By Sarah Plummer
One Shady Spring Elementary class has learned the perfect balance of movement and learning.
Third-grade teacher Audrey Long said she first heard of students sitting on exercise balls in classrooms at a RESA (Regional Education Service Agencies) Health and Wellness seminar at Concord University. Her first reaction was, “I need those in my classroom.”
Research has shown that students who have active bodies have active minds, she explained.
“If they are allowed to have some movement during class, it helps to activate their brain cells. This is being done in larger cities, and studies have found students are learning better on balls than on chairs,” she said.
Students in Long’s class must sit with their feet on the floor, but can move and bounce on their balls within their desk space during class.
And while her class is in slight motion during the day, they are completely engaged in the class, she said.
“Most people told me I was crazy to want to replace my chairs with balls. They told me I had lost my mind. But the kids love them and they don’t get in trouble with them,” she explained. “I have had less behavioral problems this year than I have in the past and it’s in part because they have the balls.”
Long said the balls function to reinforce good behavior. If a student acts out, they will have to sit in a chair for a day. Because the students love the exercise balls so much, withholding them is a great incentive to behave.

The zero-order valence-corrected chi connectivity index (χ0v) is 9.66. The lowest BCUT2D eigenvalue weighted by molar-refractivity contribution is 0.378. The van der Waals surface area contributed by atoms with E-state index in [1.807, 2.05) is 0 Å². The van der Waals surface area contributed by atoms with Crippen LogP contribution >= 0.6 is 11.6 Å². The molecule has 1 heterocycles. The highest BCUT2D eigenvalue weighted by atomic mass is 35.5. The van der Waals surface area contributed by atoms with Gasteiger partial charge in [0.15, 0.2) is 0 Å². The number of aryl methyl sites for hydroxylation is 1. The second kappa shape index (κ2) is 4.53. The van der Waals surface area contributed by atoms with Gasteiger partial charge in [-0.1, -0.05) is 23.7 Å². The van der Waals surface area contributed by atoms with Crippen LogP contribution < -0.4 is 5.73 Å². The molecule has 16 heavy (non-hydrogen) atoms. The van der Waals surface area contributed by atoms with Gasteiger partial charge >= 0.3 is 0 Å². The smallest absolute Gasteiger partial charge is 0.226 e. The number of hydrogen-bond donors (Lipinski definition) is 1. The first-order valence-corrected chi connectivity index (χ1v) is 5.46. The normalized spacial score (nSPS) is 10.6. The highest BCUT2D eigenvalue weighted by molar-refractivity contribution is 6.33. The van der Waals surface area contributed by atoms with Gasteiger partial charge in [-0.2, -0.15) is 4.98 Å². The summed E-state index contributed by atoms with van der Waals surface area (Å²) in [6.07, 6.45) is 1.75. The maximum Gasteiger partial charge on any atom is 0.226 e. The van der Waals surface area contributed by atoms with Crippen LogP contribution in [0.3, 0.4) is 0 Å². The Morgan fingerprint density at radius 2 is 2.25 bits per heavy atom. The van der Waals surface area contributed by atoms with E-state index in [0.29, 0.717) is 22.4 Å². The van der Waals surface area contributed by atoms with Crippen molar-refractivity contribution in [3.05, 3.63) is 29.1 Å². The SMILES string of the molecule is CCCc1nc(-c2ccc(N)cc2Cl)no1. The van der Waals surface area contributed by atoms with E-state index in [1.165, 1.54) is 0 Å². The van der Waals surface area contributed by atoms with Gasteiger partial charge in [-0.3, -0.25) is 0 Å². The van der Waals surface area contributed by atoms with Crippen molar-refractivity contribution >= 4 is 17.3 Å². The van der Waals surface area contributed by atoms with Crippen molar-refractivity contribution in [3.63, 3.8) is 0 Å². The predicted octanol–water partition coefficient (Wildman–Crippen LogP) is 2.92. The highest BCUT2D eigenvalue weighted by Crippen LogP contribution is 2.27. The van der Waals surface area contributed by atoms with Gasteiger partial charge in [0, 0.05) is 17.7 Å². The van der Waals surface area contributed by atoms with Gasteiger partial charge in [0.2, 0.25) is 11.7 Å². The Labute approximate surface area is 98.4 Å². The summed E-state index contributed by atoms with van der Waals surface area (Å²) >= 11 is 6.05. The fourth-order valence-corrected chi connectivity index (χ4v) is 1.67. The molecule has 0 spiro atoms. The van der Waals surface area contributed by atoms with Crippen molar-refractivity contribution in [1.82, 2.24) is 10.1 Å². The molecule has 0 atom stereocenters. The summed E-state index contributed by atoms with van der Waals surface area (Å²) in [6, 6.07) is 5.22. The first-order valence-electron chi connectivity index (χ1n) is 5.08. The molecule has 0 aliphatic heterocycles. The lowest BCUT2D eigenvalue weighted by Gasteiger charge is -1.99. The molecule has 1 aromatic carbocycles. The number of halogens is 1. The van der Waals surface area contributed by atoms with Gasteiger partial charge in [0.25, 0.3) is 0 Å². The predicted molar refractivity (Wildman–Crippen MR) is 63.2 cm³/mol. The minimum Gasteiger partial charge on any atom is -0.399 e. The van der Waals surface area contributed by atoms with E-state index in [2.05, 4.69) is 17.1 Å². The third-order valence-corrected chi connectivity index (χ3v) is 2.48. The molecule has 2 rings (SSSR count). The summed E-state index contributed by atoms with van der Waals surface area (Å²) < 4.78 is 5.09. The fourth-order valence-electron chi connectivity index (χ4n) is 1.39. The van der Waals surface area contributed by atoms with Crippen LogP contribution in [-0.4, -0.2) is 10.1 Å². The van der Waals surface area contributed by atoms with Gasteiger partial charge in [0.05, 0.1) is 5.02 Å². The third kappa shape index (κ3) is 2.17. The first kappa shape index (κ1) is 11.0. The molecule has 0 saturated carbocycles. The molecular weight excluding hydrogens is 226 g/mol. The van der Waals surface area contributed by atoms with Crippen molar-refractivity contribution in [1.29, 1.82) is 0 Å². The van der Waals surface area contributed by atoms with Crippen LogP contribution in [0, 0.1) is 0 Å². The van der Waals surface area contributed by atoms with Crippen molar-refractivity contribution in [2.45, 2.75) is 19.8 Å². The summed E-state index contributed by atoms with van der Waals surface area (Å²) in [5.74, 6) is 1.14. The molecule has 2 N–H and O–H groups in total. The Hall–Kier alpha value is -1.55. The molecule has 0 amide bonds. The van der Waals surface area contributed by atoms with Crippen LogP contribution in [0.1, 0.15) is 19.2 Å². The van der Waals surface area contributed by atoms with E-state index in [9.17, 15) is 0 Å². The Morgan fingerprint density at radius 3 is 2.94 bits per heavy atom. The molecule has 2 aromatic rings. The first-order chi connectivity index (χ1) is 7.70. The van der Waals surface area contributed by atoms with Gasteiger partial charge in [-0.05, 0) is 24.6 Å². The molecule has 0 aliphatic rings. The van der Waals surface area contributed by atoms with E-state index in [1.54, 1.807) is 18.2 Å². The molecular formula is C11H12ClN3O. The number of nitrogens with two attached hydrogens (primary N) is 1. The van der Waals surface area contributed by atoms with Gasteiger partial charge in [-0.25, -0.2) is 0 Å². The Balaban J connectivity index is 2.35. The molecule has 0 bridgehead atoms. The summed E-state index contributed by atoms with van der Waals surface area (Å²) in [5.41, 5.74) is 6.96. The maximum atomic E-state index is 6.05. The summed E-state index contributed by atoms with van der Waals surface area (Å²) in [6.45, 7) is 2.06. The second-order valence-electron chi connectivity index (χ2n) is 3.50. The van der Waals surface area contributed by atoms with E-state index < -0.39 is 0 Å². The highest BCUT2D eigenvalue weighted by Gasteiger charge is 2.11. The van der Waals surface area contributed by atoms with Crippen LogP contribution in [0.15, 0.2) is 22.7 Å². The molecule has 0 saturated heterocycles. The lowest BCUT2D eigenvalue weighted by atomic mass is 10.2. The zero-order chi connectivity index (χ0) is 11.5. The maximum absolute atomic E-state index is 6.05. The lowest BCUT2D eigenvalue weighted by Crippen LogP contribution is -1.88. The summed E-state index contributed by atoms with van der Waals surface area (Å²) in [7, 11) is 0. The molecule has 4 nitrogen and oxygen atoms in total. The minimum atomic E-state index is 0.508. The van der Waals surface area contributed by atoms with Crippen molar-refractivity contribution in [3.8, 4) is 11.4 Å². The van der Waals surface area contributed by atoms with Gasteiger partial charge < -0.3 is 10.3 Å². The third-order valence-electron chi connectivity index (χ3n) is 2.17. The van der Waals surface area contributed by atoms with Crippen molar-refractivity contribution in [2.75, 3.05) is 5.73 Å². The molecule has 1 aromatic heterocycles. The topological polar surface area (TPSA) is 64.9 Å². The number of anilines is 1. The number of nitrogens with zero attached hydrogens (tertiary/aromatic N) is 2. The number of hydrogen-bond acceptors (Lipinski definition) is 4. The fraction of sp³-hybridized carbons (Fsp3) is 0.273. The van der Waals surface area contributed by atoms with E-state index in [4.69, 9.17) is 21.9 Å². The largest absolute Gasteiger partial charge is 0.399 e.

“Boys are naturally more active than girls at this age and with 14 boys and seven girls on the roster, the exercise balls have really helped to keep them engaged,” she added.
For several years, exercise balls have been used by adults in office settings to help posture and strengthen the body’s core muscles. Long said her students are getting this benefit, too. Before the students were completely accustomed the balls, they could tell they were using their core muscles more.
Long also takes “Brain Breaks” with her class, allowing them to bounce in place on the balls for 2 to 3 minutes to music to get their minds energized.
This innovative classroom project was sponsored by Shady Spring Ruritan and Seams Easy alterations shop.
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